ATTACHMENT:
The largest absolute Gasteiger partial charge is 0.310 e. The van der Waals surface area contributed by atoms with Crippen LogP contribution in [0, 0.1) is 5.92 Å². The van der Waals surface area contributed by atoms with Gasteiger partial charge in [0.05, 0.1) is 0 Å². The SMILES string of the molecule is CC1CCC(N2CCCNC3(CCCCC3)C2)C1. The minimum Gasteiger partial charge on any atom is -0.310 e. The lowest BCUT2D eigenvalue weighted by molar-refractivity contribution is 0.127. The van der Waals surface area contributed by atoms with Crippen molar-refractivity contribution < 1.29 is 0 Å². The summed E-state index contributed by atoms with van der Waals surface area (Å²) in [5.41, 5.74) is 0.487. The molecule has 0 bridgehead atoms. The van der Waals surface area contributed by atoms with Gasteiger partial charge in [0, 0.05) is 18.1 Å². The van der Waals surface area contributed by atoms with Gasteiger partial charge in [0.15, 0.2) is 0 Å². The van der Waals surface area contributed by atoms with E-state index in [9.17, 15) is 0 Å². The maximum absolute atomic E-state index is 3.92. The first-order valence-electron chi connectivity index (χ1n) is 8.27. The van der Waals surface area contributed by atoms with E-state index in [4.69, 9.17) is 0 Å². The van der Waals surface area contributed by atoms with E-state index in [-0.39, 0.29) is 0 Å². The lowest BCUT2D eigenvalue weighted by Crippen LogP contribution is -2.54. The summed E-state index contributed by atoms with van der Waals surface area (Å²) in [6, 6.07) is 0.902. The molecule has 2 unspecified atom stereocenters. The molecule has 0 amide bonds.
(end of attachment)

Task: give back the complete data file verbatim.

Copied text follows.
The largest absolute Gasteiger partial charge is 0.310 e. The van der Waals surface area contributed by atoms with Crippen LogP contribution in [0, 0.1) is 5.92 Å². The van der Waals surface area contributed by atoms with Gasteiger partial charge in [0.05, 0.1) is 0 Å². The SMILES string of the molecule is CC1CCC(N2CCCNC3(CCCCC3)C2)C1. The minimum Gasteiger partial charge on any atom is -0.310 e. The lowest BCUT2D eigenvalue weighted by molar-refractivity contribution is 0.127. The van der Waals surface area contributed by atoms with Crippen molar-refractivity contribution < 1.29 is 0 Å². The summed E-state index contributed by atoms with van der Waals surface area (Å²) in [5.41, 5.74) is 0.487. The molecule has 0 bridgehead atoms. The van der Waals surface area contributed by atoms with Gasteiger partial charge in [0, 0.05) is 18.1 Å². The van der Waals surface area contributed by atoms with Gasteiger partial charge in [0.15, 0.2) is 0 Å². The van der Waals surface area contributed by atoms with E-state index in [9.17, 15) is 0 Å². The maximum absolute atomic E-state index is 3.92. The first-order valence-electron chi connectivity index (χ1n) is 8.27. The van der Waals surface area contributed by atoms with E-state index in [4.69, 9.17) is 0 Å². The van der Waals surface area contributed by atoms with E-state index in [-0.39, 0.29) is 0 Å². The lowest BCUT2D eigenvalue weighted by Crippen LogP contribution is -2.54. The summed E-state index contributed by atoms with van der Waals surface area (Å²) in [6, 6.07) is 0.902. The molecule has 2 unspecified atom stereocenters. The molecule has 0 amide bonds.